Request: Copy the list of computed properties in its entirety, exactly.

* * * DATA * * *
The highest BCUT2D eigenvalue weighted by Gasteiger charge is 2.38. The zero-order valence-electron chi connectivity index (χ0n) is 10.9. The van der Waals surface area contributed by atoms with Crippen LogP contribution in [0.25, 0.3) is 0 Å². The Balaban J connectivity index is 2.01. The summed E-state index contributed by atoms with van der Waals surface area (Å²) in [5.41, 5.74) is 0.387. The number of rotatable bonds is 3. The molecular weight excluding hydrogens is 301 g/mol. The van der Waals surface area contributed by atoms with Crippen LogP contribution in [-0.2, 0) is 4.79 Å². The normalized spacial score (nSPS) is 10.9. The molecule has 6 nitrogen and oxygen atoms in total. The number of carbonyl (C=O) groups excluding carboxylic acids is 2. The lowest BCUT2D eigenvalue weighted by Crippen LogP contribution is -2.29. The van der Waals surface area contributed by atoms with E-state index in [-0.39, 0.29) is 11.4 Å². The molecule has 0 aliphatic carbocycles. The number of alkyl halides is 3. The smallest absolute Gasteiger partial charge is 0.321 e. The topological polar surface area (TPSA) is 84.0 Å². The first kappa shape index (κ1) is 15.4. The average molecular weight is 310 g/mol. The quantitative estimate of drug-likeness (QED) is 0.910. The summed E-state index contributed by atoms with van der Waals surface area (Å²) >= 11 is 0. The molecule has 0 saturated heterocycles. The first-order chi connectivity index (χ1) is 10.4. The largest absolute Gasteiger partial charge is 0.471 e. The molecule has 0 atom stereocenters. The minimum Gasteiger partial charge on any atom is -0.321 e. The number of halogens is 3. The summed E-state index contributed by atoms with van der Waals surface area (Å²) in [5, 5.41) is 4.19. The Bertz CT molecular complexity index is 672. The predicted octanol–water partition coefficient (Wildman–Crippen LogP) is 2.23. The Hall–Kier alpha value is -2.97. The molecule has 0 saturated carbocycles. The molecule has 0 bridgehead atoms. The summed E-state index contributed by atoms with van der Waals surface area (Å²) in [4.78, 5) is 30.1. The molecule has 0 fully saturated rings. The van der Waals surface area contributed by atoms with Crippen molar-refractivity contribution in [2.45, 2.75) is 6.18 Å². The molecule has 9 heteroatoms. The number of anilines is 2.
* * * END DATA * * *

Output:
The highest BCUT2D eigenvalue weighted by Gasteiger charge is 2.38. The zero-order valence-electron chi connectivity index (χ0n) is 10.9. The van der Waals surface area contributed by atoms with Crippen LogP contribution in [0.25, 0.3) is 0 Å². The Balaban J connectivity index is 2.01. The summed E-state index contributed by atoms with van der Waals surface area (Å²) in [5.41, 5.74) is 0.387. The number of rotatable bonds is 3. The molecular weight excluding hydrogens is 301 g/mol. The van der Waals surface area contributed by atoms with Crippen LogP contribution in [-0.2, 0) is 4.79 Å². The normalized spacial score (nSPS) is 10.9. The molecule has 6 nitrogen and oxygen atoms in total. The number of carbonyl (C=O) groups excluding carboxylic acids is 2. The lowest BCUT2D eigenvalue weighted by Crippen LogP contribution is -2.29. The van der Waals surface area contributed by atoms with E-state index in [-0.39, 0.29) is 11.4 Å². The molecule has 0 aliphatic carbocycles. The number of alkyl halides is 3. The smallest absolute Gasteiger partial charge is 0.321 e. The topological polar surface area (TPSA) is 84.0 Å². The first kappa shape index (κ1) is 15.4. The average molecular weight is 310 g/mol. The quantitative estimate of drug-likeness (QED) is 0.910. The summed E-state index contributed by atoms with van der Waals surface area (Å²) >= 11 is 0. The molecule has 0 saturated heterocycles. The first-order chi connectivity index (χ1) is 10.4. The largest absolute Gasteiger partial charge is 0.471 e. The molecule has 0 atom stereocenters. The minimum Gasteiger partial charge on any atom is -0.321 e. The number of halogens is 3. The summed E-state index contributed by atoms with van der Waals surface area (Å²) in [5, 5.41) is 4.19. The Bertz CT molecular complexity index is 672. The predicted octanol–water partition coefficient (Wildman–Crippen LogP) is 2.23. The Hall–Kier alpha value is -2.97. The molecule has 0 saturated carbocycles. The molecule has 0 bridgehead atoms. The summed E-state index contributed by atoms with van der Waals surface area (Å²) in [4.78, 5) is 30.1. The molecule has 0 fully saturated rings. The van der Waals surface area contributed by atoms with Crippen molar-refractivity contribution in [2.45, 2.75) is 6.18 Å². The molecule has 9 heteroatoms. The number of anilines is 2.